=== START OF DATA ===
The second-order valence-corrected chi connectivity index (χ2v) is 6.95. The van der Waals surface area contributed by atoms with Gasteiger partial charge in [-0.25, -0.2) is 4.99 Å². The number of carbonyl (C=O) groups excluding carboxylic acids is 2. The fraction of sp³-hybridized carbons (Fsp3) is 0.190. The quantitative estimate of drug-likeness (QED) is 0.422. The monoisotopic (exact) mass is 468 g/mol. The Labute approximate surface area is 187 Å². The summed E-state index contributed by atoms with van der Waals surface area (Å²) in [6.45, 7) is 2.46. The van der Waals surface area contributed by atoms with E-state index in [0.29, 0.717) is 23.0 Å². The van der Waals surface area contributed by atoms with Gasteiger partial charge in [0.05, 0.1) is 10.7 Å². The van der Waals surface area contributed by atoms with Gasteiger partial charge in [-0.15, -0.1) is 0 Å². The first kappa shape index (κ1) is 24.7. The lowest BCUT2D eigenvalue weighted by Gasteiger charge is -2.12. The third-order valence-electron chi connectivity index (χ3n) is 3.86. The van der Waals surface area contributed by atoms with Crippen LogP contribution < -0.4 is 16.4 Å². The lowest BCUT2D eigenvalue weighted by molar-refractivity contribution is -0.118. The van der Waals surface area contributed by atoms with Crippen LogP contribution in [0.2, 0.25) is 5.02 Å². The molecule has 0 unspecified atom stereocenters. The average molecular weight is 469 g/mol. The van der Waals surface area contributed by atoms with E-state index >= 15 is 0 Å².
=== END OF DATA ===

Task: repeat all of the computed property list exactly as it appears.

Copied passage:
The second-order valence-corrected chi connectivity index (χ2v) is 6.95. The van der Waals surface area contributed by atoms with Gasteiger partial charge in [-0.25, -0.2) is 4.99 Å². The number of carbonyl (C=O) groups excluding carboxylic acids is 2. The fraction of sp³-hybridized carbons (Fsp3) is 0.190. The quantitative estimate of drug-likeness (QED) is 0.422. The monoisotopic (exact) mass is 468 g/mol. The Labute approximate surface area is 187 Å². The summed E-state index contributed by atoms with van der Waals surface area (Å²) in [6.45, 7) is 2.46. The van der Waals surface area contributed by atoms with E-state index in [0.29, 0.717) is 23.0 Å². The van der Waals surface area contributed by atoms with Gasteiger partial charge in [0.05, 0.1) is 10.7 Å². The van der Waals surface area contributed by atoms with Gasteiger partial charge in [-0.15, -0.1) is 0 Å². The first kappa shape index (κ1) is 24.7. The lowest BCUT2D eigenvalue weighted by Gasteiger charge is -2.12. The third-order valence-electron chi connectivity index (χ3n) is 3.86. The van der Waals surface area contributed by atoms with Crippen LogP contribution < -0.4 is 16.4 Å². The lowest BCUT2D eigenvalue weighted by molar-refractivity contribution is -0.118. The van der Waals surface area contributed by atoms with Crippen LogP contribution in [0.2, 0.25) is 5.02 Å². The molecule has 0 unspecified atom stereocenters. The average molecular weight is 469 g/mol. The van der Waals surface area contributed by atoms with E-state index >= 15 is 0 Å².